McConaughey's performance hits gold standard in 'Buyers Club'
Before playing a desperado in "Mud" earlier this year, Matthew McConaughey hit a trifecta of dangerous roles that could have killed his career had they not been spot-on. In that sense, McConaughey has become the Jennifer Jason Leigh of the 21st century.
He played the cocky male stripper/club manager in "Magic Mike," the sexually twisted hit man in "Killer Joe," then the sexually twisted attorney in "The Paperboy."
"Dallas Buyers Club"
★ ★ ★ ★
Starring: Matthew McConaughey, Jared Leto, Jennifer Garner, Steve Zahn, Denis O'Hare
Directed by: Jean-Marc Vallee
Other: A Focus Features release. Rated R for drug use, language, nudity, sexual situations. 117 minutes
These roles now seem to be mere prep-work for his latest multifaceted performance in the fact-based drama "Dallas Buyers Club," a project so brilliantly engineered, it becomes a perfect movie magnet appealing to all segments across the American political spectrum.
For the right, "Dallas Buyers Club" tells the inspiring tale of a Texas man who, against overwhelming adversity, pulls himself up by his (literal) bootstraps and struggles to transform personal calamity into an entrepreneurial opportunity.
For the left, "Dallas Buyers Club" gives us the tender story of an icky homophobe who — forced to work with gays, transvestites and transsexuals — slowly begins to see one mass of hurting humanity instead of "others" defined by sexual preferences.
What's not to love about a motion picture that Rush Limbaugh and Rachel Maddow can both watch and enjoy?
From the moment "Dallas Buyers Club" begins in 1985, a gaunt, sickly thin McConaughey lets us know he doesn't care about making the character likable.
He plays Ron Woodroof, a Texas electrician and hedonistic rodeo devotee who introduces himself to us by having sex with a nameless woman in a holding stall just before he goes out to ride a bucking animal.
An accident sends him to the hospital where a couple of doctors named Sevard and Saks (Denis O'Hare and Jennifer Garner) give him a shocking, grim diagnosis: He has the AIDS virus and has 30 days to live. Maybe.
Ron's raging reaction surprises us, for he seems less bothered by the death sentence than how it looks for him to have a disease associated (at the time) with homosexual activity.
His friends ridicule him and boot him out of their circle.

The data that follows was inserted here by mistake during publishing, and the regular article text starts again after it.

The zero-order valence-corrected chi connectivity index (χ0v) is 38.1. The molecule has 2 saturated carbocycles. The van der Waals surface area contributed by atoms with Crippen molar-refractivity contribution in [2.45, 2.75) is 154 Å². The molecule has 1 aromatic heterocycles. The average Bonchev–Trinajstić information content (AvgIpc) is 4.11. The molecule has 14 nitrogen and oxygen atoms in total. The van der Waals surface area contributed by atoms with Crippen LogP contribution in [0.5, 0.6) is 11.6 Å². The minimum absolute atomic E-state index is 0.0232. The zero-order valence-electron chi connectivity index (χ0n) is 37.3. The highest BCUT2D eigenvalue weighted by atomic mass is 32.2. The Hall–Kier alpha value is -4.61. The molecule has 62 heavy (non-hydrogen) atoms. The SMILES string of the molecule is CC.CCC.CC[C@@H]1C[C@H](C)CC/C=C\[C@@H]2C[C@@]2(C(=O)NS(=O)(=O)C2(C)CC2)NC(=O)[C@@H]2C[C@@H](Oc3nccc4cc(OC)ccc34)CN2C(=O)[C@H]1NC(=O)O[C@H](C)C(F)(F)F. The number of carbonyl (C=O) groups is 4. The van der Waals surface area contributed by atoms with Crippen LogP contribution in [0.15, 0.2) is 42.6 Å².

Desperate, without a family or any support system, Ron channels his energies into learning everything he can about AIDS. Believing that he has less than a month to save his own life, the Texan pores over information on this relatively new disease that he thinks is the biggest hurdle of his life.
Then he runs into the slow American medical system.
He doesn't have time to chance being given placebos in medical trials for a new drug called AZT. So Ron bribes an orderly to smuggle him AZT. When that source dries up, Ron heads to Mexico to get fixed up by a transplanted American doctor (Griffin Dunne).
Ron creates a nutritious diet of food intended to bolster his system and stave off the effects of AIDS.
Then, the bigoted Texan does something he would have never done earlier: He becomes business partners with Rayon (Jared Leto), a transsexual drug addict he met while in the hospital.
Together, they create an under-the-radar organization that sells AIDS drugs directly to patients who can't afford them or get them.
Life and profits are good. Until the operation attracts the attention of the IRS, DEA and FDA.
"Dallas Buyers Club" comes to resemble a typical Hollywood "good man against a bad system" underdog drama.
But this movie, like McConaughey's performance, rejects the sentimentality and prefab heroics that usually afflict such standard Hollywood fare.
Directed with grit and polish by Canadian filmmaker Jean-Marc Vallee, "Dallas Buyers Club" is one of the year's finest motion pictures, one that zaps our expectations with dramatic zingers, the biggest being McConaughey's tightrope performance.
He takes Ron from a self-centered bigot with a heart two sizes too small and transforms him into a tough businessman with a heart only one size too small.
Hey, it's still a victory for the heart.
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